Jose Rizal’s life and writings profoundly influenced José’s work. The five-volume Rosales Saga, in particular, employed and interrogated themes and characters from Rizal’s work.
Throughout his career, Sionil José’s writings espouse social justice and change to better the lives of average Filipino families. He is one of the most critically acclaimed Filipino authors internationally, although much underrated in his own country because of his authentic Filipino English and his anti-elite views.
In 1980, Sionil Jose received Ramon Magsaysay Award (Asia’s Nobel Prize) for Literature.
3. FRANCISCO BALAGTAS
Francisco Baltazar, known much more widely through his nom-de-plume Francisco Balagtas, was a prominent Filipino poet, and is widely considered as the Tagalog equivalent of William Shakespeare for his impact on Filipino literature. The famous epic, Florante at Laura, is regarded as his defining work.
Balagtas learned to write poetry from José de la Cruz (Huseng Sisiw), one of the most famous poets of Tondo. It was de la Cruz himself who personally challenged Balagtas to improve his writing. (source: Talambuhay ng mga Bayani, for Grade 5 textbook)
In 1835, Balagtas moved to Pandacan, where he met María Asunción Rivera, who would effectively serve as the muse for his future works. She is referenced in Florante at Laura as ‘Celia’ and ‘MAR’.
Balagtas’ affections for Celia were challenged by the influential Mariano Capule. Capule won the battle for Celia when he used his wealth to get Balagtas imprisoned under the accusation that he ordered a servant girl’s head be shaved. It was here that he wrote Florante at Laura—In fact, the events of this poem were meant to parallel his own situation.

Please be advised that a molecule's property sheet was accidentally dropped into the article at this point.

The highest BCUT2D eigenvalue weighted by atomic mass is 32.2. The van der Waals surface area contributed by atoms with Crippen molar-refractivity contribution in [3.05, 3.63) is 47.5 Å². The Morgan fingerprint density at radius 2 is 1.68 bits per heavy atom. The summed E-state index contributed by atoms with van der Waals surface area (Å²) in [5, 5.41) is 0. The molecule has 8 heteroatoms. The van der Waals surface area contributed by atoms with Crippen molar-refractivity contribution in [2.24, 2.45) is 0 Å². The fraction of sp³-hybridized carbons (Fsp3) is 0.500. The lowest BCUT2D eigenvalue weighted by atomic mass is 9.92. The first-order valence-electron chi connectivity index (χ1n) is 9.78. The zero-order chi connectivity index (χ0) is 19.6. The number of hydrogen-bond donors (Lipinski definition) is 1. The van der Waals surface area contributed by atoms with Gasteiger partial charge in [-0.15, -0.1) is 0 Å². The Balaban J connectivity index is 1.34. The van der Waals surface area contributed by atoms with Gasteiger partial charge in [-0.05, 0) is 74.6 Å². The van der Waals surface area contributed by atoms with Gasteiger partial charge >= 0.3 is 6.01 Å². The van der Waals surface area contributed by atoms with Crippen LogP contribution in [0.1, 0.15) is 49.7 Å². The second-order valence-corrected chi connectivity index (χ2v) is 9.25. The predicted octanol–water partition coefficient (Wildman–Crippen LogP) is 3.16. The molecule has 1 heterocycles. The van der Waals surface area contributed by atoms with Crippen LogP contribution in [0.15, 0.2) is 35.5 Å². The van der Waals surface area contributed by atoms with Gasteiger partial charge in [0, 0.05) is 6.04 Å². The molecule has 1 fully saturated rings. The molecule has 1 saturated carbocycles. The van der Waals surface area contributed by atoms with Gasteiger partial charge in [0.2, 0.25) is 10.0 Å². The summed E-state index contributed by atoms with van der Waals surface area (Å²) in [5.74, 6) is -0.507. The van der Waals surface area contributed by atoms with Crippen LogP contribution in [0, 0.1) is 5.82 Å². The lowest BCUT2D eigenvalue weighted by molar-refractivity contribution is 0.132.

He wrote his poems in Tagalog, during an age when Filipino writing was predominantly written in Spanish.
Balagtas published Florante at Laura upon his release in 1838. He moved to Balanga, Bataan in 1840 where he served as the assistant to the Justice of peace and later, in 1856, as the Major Lieutenant. He was also appointed as the translator of the court.
Balagtas is so greatly revered in the Philippines that the term for Filipino debate in extemporaneous verse is named for him: balagtasan.
2. BOB ONG
Bob Ong, is the pseudonym of an anonymous Filipino contemporary author known for using conversational Filipino to create humorous and reflective depictions of life as a Filipino.
A Filipino Literary critic once commented:
” Filipinos really patronize Bob Ong’s works because, while most of his books may have an element of comedy in them, this is presented in a way that replicates Filipino culture and traditions. This is likely the reason his first book – and those that followed it, can be considered true Pinoy classics.”
The six books he has published thus far have surpassed a quarter of a million copies. His words of wisdom were applied by some of the Filipinos to their daily lives.
1. JOSE RIZAL
For obvious reasons, he is the most influential and the most bestselling author/writer until now.
Jose Rizal was a prolific poet, essayist, diarist, correspondent, and novelist whose most famous works were his two novels, “Noli me Tangere (Touch Me Not)” and El filibusterismo “The Filibuster”). These are social commentaries on the Philippines that formed the nucleus of literature that inspired dissent among peaceful reformists and spurred the militancy of armed revolutionaries against the Spanish colonial authorities.